10th District Senate race reflects the national theme
October 1, 2008 · Updated 10:12 AM
It’s experience versus change. Sound familiar?
Republican Linda Haddon of Oak Harbor is challenging longtime incumbent Democrat Mary Margaret Haugen in the 10th Legislative District Senate race.
Haugen, 67, of Camano Island, has been in the state Legislature for 26 years, the past 15 in the Senate.
Haddon, 60, a longtime businesswoman and community activist, is a relative newcomer to politics. A former Island County planning commissioner, she was part of the 1991 community task force that helped prevent the closure of Naval Air Station Whidbey Island.
Haugen has stressed her experience and the working relationships she has developed in Olympia and elsewhere that allow her to deliver the goods for her district.
Haddon praised Haugen’s service, but said it’s time for an infusion of new ideas.
“We need a fresh approach and better representation for the people of the district,” Haddon said. “I will listen to their concerns and help them with solutions.”
And she added, “I also am not going to Olympia to become a career politician. I believe in term limits.”
“The most important issue in my race is experience,” Haugen responded. “I know how the Legislature works. I have a record of success.”
She said that being chairman of the Senate Transportation Committee “puts me in a position to see that the ferry system remains a high priority in the overall transportation budget.”
The state of the ferry system, especially the Keystone-Port Townsend run, helped push Haddon into the race, she said.
“For 20 years we have known the boats needed to be replaced,” Haddon said. “Planning, maintenance and seamless transition into new vessels should have happened. It didn’t.”
Haugen said Island County won’t escape the mounting economic problems facing the nation, and she’s in a position to help.
“The state is facing a shortfall caused by a national economy in distress,” Haugen said. “We will need to make cuts to assure a balanced budget.”
“First we need to look at new programs that were enacted, but not funded,” she added. “Then, we need to look at existing programs. My priorities are education and taking care of those who can’t care for themselves.”
“We also need to look for opportunities for economic stimulation through investment in clean energy and other technologies that will create new jobs,” Haugen said.
Haddon said the most important economic issue is “the tremendous deficit we are facing in the state budget cycle.”
“Spending at 2½ times the rate of revenue is financial suicide,” she said. “We can’t do that in our private lives, and the state and/or federal government shouldn’t do it either.”
Haddon said she would support county commissioners in dealing with economic problems.
“We will have to adjust spending,” she said. “There will be some tough decisions. We must be willing to cut the budget if necessary. Hopefully, we will be able to make adjustments without too much pain.”
Education also is a priority for Haddon.
“Our state Constitution mandates we fund education,” she said. “Where does the money go? We need to examine the entire system and see to it that tax dollars flow down to where they are needed.”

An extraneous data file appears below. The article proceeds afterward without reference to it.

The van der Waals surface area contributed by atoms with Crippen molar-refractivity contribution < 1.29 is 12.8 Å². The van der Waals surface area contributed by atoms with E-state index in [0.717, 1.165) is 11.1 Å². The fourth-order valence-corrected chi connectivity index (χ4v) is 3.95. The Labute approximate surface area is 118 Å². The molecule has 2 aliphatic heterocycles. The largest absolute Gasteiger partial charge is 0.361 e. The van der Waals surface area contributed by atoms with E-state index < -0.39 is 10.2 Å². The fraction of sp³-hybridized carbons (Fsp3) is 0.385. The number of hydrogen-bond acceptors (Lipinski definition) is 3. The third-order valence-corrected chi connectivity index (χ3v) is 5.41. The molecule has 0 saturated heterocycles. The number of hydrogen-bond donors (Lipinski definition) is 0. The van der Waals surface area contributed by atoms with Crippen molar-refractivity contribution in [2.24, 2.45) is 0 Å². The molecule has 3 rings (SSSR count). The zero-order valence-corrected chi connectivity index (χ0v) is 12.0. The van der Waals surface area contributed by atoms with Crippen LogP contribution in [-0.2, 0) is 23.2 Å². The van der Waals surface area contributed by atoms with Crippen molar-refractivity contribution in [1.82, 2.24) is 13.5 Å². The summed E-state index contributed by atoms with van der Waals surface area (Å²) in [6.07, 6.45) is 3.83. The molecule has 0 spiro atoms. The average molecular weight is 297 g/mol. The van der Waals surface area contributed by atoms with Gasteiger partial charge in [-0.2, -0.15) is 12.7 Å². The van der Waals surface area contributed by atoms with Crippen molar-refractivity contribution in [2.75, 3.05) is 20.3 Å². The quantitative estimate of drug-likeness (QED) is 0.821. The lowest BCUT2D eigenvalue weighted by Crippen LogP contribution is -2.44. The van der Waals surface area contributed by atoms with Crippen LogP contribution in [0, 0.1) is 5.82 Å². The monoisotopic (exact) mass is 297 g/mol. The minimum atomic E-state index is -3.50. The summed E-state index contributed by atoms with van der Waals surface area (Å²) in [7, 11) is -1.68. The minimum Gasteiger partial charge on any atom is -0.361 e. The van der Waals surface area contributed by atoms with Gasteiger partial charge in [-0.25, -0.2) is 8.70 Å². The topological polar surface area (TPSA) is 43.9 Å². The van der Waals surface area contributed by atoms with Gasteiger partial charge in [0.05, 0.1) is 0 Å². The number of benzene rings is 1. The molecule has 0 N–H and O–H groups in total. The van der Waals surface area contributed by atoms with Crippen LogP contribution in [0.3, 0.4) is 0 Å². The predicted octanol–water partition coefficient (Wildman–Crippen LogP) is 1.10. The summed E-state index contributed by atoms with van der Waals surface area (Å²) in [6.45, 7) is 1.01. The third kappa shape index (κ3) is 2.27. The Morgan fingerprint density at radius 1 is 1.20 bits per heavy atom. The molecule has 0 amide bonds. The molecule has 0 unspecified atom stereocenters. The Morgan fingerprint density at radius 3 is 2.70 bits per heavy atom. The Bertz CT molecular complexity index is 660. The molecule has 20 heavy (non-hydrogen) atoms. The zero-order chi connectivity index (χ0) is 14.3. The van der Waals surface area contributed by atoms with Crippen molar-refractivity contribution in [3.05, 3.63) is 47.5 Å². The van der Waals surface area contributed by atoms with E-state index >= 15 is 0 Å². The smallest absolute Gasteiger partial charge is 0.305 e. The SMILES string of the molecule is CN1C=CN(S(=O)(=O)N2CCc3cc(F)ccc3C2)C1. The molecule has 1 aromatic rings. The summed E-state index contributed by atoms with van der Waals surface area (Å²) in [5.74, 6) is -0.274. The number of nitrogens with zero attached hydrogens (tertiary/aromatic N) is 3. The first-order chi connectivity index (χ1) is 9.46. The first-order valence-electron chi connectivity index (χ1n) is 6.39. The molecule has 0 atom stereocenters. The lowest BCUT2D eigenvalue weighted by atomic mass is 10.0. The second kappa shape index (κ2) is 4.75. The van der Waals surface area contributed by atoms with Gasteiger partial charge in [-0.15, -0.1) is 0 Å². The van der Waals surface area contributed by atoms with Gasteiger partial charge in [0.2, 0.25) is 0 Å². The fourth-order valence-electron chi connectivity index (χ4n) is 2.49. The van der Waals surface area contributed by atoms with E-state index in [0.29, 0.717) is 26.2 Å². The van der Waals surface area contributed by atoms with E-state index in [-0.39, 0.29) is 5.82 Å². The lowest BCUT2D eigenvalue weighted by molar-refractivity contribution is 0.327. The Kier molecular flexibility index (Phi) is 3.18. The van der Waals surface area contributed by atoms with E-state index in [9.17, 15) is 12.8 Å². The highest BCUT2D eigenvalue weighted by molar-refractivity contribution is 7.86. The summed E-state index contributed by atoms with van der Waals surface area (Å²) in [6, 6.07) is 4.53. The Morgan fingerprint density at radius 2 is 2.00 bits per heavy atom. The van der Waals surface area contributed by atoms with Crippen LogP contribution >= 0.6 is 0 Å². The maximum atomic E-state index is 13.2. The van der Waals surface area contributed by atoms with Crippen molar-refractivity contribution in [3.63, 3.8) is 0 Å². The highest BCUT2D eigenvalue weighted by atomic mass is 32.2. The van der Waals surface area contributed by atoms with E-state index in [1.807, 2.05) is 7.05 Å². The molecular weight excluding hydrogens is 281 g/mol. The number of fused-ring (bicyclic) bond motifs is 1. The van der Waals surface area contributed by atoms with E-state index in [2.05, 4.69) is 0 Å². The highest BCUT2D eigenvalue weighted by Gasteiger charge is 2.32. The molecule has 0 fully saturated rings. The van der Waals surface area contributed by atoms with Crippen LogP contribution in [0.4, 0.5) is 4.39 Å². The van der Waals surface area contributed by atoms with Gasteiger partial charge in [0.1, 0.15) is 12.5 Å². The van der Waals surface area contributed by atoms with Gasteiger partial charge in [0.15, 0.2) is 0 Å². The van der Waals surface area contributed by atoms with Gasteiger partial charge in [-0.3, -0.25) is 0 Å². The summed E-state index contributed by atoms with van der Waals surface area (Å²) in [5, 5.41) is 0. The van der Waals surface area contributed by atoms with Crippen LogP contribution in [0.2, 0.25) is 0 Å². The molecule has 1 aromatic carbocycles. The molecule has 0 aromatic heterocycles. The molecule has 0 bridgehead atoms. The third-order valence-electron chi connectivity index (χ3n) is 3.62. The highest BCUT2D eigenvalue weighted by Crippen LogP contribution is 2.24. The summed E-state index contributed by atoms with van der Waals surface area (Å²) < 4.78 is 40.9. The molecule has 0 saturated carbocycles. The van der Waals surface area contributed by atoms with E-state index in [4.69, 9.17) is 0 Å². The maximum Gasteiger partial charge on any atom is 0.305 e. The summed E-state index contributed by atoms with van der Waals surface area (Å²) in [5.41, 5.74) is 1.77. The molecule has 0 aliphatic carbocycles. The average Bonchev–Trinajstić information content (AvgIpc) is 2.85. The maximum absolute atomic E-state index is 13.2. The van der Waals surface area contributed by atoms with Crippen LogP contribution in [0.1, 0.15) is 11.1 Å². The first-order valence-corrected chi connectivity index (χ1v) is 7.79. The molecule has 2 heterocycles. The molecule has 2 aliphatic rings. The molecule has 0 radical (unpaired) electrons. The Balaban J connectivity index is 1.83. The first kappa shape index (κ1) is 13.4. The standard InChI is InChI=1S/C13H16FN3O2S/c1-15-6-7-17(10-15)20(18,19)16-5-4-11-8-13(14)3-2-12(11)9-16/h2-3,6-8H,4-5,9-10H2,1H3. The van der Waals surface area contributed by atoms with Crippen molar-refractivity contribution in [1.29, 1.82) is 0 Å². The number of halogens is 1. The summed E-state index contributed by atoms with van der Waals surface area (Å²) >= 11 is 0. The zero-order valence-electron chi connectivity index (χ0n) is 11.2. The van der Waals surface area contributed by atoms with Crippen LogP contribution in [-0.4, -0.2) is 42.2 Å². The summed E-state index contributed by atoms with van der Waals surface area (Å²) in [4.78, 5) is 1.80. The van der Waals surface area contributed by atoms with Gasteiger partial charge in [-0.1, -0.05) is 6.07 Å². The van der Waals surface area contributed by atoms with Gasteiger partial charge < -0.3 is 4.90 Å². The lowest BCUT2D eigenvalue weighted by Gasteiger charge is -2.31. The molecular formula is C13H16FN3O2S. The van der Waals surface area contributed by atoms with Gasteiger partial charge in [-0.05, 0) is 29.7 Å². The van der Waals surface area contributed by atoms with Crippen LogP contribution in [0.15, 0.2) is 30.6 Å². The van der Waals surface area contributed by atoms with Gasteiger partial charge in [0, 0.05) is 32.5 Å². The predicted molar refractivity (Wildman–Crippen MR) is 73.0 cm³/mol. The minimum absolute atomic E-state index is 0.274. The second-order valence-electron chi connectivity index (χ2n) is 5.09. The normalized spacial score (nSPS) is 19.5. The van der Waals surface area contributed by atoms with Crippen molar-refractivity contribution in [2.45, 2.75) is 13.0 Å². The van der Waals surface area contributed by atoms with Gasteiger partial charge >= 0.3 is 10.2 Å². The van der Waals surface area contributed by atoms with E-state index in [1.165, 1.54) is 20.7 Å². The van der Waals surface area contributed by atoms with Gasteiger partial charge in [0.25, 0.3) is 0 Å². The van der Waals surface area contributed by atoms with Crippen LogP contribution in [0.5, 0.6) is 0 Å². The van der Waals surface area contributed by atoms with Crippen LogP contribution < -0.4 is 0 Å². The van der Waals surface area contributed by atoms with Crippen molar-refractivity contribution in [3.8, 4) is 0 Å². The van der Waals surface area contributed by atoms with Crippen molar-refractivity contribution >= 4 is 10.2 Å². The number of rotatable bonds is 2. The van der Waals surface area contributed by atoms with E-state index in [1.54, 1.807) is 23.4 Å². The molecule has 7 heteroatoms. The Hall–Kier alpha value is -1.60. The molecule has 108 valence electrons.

Haddon came to Whidbey Island with her first husband, who was in the Navy. When he died at a young age, she started three social service agencies dedicated to helping widowed people work through the grief process.
She is a certified “life celebrant” who conducts weddings, memorials and funerals. Her husband, Jim, manages a funeral home in Oak Harbor.
She is a member of the Oak Harbor Chamber of Commerce, Navy League and Soroptimists.
Haugen was born on an Island County farm. She started a small business out of her home which she ran for 20 years while raising a family.
Beginning in 1972, she served three terms on the Stanwood school board. In 1982, she was elected to the state House of Representatives, and to the state Senate in 1993, where she also is a member of the consumer protection and housing committees.
Campaign contributions played a big part in the primary, a three-way race in which Haugen received 53 percent of the vote, and Haddon 42 percent.
At one point, an unsubstantiated claim surfaced that Haugen was using state funds in her campaign, which she vigorously denied. Haddon, meanwhile, received substantial support from the Washington Oil Marketers Association and other special interest groups.
The Washington Public Disclosure Commission reports that as of Tuesday, Haugen had raised
$209,496 and spent $104,109. Haddon has raised $131,912 and spent $73,715.
“My contributions, for the most part, are coming from individuals — people just like you and me,” Haddon said. “PACs (political action committees) and lobbyists tend to support incumbents. I am very grateful to the folks who make up our district for their support.”
“My contributors reflect my record,” Haugen said. “I am known as a problem solver who is willing to work across party lines to get the job done. As a result,
I receive contributions from our largest employers in the state and from the small businesses in my district, professional groups, doctors, healthcare providers, fire and law enforcement, labor, farmers and many other groups.”
Haugen said she will continue to work for local economic development, property tax reform, farmland preservation, the cleanup of Puget Sound and affordable and accessible healthcare.
“I have a solid record of achievements and have established myself as an honest, hardworking legislator who always puts my district first,” she said.
“I work with the citizens in our district every day in my job, Haddon said. I will continue in my work and stay in tune and in touch with ‘real folks.’”
The 10th Legislative District includes all of Island County and parts of Skagit and Snohomish counties.
Roy Jacobson can be reached at 221-5300 or email@example.com.